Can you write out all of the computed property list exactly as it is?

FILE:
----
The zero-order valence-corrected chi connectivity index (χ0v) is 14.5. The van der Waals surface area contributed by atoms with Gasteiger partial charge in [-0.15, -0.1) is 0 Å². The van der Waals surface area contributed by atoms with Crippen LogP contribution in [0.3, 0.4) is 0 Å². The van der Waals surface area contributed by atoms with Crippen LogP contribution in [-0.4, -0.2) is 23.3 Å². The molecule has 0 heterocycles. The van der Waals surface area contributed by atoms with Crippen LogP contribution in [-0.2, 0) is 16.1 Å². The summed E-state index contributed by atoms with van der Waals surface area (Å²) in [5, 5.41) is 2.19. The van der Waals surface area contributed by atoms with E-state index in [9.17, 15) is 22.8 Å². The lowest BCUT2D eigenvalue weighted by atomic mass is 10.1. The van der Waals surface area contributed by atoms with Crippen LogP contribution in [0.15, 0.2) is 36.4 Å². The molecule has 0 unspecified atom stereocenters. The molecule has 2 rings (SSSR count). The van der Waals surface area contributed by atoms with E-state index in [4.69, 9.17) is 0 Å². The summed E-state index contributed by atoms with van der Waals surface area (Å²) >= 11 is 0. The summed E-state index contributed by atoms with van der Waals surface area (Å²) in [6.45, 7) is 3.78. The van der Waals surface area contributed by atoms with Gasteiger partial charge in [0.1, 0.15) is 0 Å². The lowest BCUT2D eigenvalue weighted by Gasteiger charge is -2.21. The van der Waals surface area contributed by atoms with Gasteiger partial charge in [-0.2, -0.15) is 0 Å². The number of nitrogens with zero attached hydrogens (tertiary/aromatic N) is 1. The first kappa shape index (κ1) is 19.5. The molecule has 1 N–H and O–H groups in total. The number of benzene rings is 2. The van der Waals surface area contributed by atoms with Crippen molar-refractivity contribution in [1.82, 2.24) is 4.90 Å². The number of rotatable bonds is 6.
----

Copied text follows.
The zero-order valence-corrected chi connectivity index (χ0v) is 14.5. The van der Waals surface area contributed by atoms with Gasteiger partial charge in [-0.15, -0.1) is 0 Å². The van der Waals surface area contributed by atoms with Crippen LogP contribution in [0.3, 0.4) is 0 Å². The van der Waals surface area contributed by atoms with Crippen LogP contribution in [-0.4, -0.2) is 23.3 Å². The molecule has 0 heterocycles. The van der Waals surface area contributed by atoms with Crippen LogP contribution in [-0.2, 0) is 16.1 Å². The summed E-state index contributed by atoms with van der Waals surface area (Å²) in [5, 5.41) is 2.19. The van der Waals surface area contributed by atoms with E-state index in [9.17, 15) is 22.8 Å². The lowest BCUT2D eigenvalue weighted by atomic mass is 10.1. The van der Waals surface area contributed by atoms with Crippen LogP contribution in [0.15, 0.2) is 36.4 Å². The molecule has 0 unspecified atom stereocenters. The molecule has 2 rings (SSSR count). The van der Waals surface area contributed by atoms with E-state index in [4.69, 9.17) is 0 Å². The summed E-state index contributed by atoms with van der Waals surface area (Å²) >= 11 is 0. The summed E-state index contributed by atoms with van der Waals surface area (Å²) in [6.45, 7) is 3.78. The van der Waals surface area contributed by atoms with Gasteiger partial charge in [0.1, 0.15) is 0 Å². The lowest BCUT2D eigenvalue weighted by Gasteiger charge is -2.21. The van der Waals surface area contributed by atoms with Gasteiger partial charge in [-0.2, -0.15) is 0 Å². The number of nitrogens with zero attached hydrogens (tertiary/aromatic N) is 1. The first kappa shape index (κ1) is 19.5. The molecule has 1 N–H and O–H groups in total. The number of benzene rings is 2. The van der Waals surface area contributed by atoms with Crippen molar-refractivity contribution in [1.82, 2.24) is 4.90 Å². The number of rotatable bonds is 6.